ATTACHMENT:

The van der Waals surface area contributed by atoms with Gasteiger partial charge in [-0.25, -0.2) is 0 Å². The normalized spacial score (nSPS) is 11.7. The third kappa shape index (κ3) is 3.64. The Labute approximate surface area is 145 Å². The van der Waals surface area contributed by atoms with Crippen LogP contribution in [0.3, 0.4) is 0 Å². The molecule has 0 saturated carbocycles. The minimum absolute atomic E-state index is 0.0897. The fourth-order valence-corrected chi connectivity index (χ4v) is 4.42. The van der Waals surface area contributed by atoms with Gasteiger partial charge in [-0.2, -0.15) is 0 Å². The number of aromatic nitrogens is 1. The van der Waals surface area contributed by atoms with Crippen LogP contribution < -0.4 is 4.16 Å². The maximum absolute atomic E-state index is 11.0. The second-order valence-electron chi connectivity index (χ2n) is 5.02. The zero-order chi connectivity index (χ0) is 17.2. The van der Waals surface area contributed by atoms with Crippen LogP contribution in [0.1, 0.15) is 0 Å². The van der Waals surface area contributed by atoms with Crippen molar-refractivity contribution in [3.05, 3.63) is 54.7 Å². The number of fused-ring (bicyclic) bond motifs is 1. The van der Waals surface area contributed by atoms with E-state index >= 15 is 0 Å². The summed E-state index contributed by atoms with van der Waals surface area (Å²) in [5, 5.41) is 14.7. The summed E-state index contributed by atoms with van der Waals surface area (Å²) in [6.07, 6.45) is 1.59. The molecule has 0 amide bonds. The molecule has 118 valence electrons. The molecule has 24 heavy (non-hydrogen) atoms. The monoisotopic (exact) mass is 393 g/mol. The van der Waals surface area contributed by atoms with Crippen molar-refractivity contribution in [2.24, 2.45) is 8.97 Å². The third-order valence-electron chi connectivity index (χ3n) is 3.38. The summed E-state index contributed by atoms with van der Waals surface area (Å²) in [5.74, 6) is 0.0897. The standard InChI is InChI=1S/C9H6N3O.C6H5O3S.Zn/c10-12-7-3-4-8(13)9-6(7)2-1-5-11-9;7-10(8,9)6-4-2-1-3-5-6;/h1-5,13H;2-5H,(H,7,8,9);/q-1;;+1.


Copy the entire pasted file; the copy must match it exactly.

The van der Waals surface area contributed by atoms with Gasteiger partial charge in [-0.25, -0.2) is 0 Å². The normalized spacial score (nSPS) is 11.7. The third kappa shape index (κ3) is 3.64. The Labute approximate surface area is 145 Å². The van der Waals surface area contributed by atoms with Crippen LogP contribution in [0.3, 0.4) is 0 Å². The molecule has 0 saturated carbocycles. The minimum absolute atomic E-state index is 0.0897. The fourth-order valence-corrected chi connectivity index (χ4v) is 4.42. The van der Waals surface area contributed by atoms with Gasteiger partial charge in [-0.2, -0.15) is 0 Å². The number of aromatic nitrogens is 1. The van der Waals surface area contributed by atoms with Crippen LogP contribution < -0.4 is 4.16 Å². The maximum absolute atomic E-state index is 11.0. The second-order valence-electron chi connectivity index (χ2n) is 5.02. The zero-order chi connectivity index (χ0) is 17.2. The van der Waals surface area contributed by atoms with Crippen LogP contribution in [0.1, 0.15) is 0 Å². The van der Waals surface area contributed by atoms with Crippen molar-refractivity contribution in [3.05, 3.63) is 54.7 Å². The number of fused-ring (bicyclic) bond motifs is 1. The van der Waals surface area contributed by atoms with E-state index >= 15 is 0 Å². The summed E-state index contributed by atoms with van der Waals surface area (Å²) in [5, 5.41) is 14.7. The summed E-state index contributed by atoms with van der Waals surface area (Å²) in [6.07, 6.45) is 1.59. The molecule has 0 amide bonds. The molecule has 118 valence electrons. The molecule has 24 heavy (non-hydrogen) atoms. The monoisotopic (exact) mass is 393 g/mol. The van der Waals surface area contributed by atoms with Crippen molar-refractivity contribution in [2.24, 2.45) is 8.97 Å². The third-order valence-electron chi connectivity index (χ3n) is 3.38. The summed E-state index contributed by atoms with van der Waals surface area (Å²) in [5.74, 6) is 0.0897. The standard InChI is InChI=1S/C9H6N3O.C6H5O3S.Zn/c10-12-7-3-4-8(13)9-6(7)2-1-5-11-9;7-10(8,9)6-4-2-1-3-5-6;/h1-5,13H;2-5H,(H,7,8,9);/q-1;;+1.